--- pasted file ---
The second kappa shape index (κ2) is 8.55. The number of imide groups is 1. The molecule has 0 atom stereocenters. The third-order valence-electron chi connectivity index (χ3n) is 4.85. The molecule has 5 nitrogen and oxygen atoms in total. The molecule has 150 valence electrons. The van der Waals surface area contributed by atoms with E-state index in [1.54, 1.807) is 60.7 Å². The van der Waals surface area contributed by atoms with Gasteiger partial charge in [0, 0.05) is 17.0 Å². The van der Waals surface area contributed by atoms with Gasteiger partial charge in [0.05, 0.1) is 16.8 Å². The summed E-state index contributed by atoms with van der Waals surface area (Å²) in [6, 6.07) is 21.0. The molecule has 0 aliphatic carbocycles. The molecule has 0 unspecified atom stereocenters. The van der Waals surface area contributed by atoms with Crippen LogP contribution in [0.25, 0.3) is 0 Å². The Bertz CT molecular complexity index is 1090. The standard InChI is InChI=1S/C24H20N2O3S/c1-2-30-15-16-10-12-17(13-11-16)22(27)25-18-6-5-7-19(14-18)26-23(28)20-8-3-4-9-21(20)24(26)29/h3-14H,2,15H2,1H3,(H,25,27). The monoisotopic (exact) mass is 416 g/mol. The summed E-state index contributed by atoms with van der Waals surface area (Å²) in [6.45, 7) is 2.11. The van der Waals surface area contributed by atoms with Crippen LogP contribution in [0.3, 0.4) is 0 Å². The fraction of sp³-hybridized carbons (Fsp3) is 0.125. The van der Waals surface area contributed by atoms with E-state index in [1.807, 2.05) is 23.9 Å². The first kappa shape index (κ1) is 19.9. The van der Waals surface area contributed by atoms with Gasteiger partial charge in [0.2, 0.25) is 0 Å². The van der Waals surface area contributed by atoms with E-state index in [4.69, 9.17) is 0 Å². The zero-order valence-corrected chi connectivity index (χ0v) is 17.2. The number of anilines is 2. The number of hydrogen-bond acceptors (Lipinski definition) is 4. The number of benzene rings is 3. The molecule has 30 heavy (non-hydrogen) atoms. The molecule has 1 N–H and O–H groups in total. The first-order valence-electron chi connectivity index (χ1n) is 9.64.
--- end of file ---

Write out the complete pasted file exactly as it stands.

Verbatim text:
The second kappa shape index (κ2) is 8.55. The number of imide groups is 1. The molecule has 0 atom stereocenters. The third-order valence-electron chi connectivity index (χ3n) is 4.85. The molecule has 5 nitrogen and oxygen atoms in total. The molecule has 150 valence electrons. The van der Waals surface area contributed by atoms with E-state index in [1.54, 1.807) is 60.7 Å². The van der Waals surface area contributed by atoms with Gasteiger partial charge in [0, 0.05) is 17.0 Å². The van der Waals surface area contributed by atoms with Gasteiger partial charge in [0.05, 0.1) is 16.8 Å². The summed E-state index contributed by atoms with van der Waals surface area (Å²) in [6, 6.07) is 21.0. The molecule has 0 aliphatic carbocycles. The molecule has 0 unspecified atom stereocenters. The van der Waals surface area contributed by atoms with Crippen LogP contribution in [0.25, 0.3) is 0 Å². The Bertz CT molecular complexity index is 1090. The standard InChI is InChI=1S/C24H20N2O3S/c1-2-30-15-16-10-12-17(13-11-16)22(27)25-18-6-5-7-19(14-18)26-23(28)20-8-3-4-9-21(20)24(26)29/h3-14H,2,15H2,1H3,(H,25,27). The monoisotopic (exact) mass is 416 g/mol. The summed E-state index contributed by atoms with van der Waals surface area (Å²) in [6.45, 7) is 2.11. The van der Waals surface area contributed by atoms with Crippen LogP contribution in [0.3, 0.4) is 0 Å². The fraction of sp³-hybridized carbons (Fsp3) is 0.125. The van der Waals surface area contributed by atoms with E-state index in [1.807, 2.05) is 23.9 Å². The first kappa shape index (κ1) is 19.9. The van der Waals surface area contributed by atoms with Gasteiger partial charge in [0.2, 0.25) is 0 Å². The van der Waals surface area contributed by atoms with E-state index in [4.69, 9.17) is 0 Å². The zero-order valence-corrected chi connectivity index (χ0v) is 17.2. The number of anilines is 2. The number of hydrogen-bond acceptors (Lipinski definition) is 4. The number of benzene rings is 3. The molecule has 30 heavy (non-hydrogen) atoms. The molecule has 1 N–H and O–H groups in total. The first-order valence-electron chi connectivity index (χ1n) is 9.64.